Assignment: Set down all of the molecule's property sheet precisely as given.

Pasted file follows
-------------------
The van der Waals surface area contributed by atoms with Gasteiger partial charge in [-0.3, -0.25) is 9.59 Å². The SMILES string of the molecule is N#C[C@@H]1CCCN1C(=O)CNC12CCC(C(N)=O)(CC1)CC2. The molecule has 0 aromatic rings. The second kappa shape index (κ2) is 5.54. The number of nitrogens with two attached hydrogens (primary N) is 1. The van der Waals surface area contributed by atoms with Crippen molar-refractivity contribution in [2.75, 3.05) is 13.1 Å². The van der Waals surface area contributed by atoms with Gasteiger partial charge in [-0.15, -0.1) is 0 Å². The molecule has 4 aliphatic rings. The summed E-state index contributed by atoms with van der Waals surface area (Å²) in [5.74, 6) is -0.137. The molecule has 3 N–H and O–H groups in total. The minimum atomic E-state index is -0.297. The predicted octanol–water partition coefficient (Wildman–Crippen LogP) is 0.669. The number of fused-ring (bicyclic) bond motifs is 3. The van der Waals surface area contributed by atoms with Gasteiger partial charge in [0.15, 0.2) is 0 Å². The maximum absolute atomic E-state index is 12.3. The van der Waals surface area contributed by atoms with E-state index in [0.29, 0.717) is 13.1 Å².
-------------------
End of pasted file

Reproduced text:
The van der Waals surface area contributed by atoms with Gasteiger partial charge in [-0.3, -0.25) is 9.59 Å². The SMILES string of the molecule is N#C[C@@H]1CCCN1C(=O)CNC12CCC(C(N)=O)(CC1)CC2. The molecule has 0 aromatic rings. The second kappa shape index (κ2) is 5.54. The number of nitrogens with two attached hydrogens (primary N) is 1. The van der Waals surface area contributed by atoms with Crippen molar-refractivity contribution in [2.75, 3.05) is 13.1 Å². The van der Waals surface area contributed by atoms with Gasteiger partial charge in [-0.15, -0.1) is 0 Å². The molecule has 4 aliphatic rings. The summed E-state index contributed by atoms with van der Waals surface area (Å²) in [5.74, 6) is -0.137. The molecule has 3 N–H and O–H groups in total. The minimum atomic E-state index is -0.297. The predicted octanol–water partition coefficient (Wildman–Crippen LogP) is 0.669. The number of fused-ring (bicyclic) bond motifs is 3. The van der Waals surface area contributed by atoms with Gasteiger partial charge in [0.15, 0.2) is 0 Å². The maximum absolute atomic E-state index is 12.3. The van der Waals surface area contributed by atoms with E-state index in [0.29, 0.717) is 13.1 Å².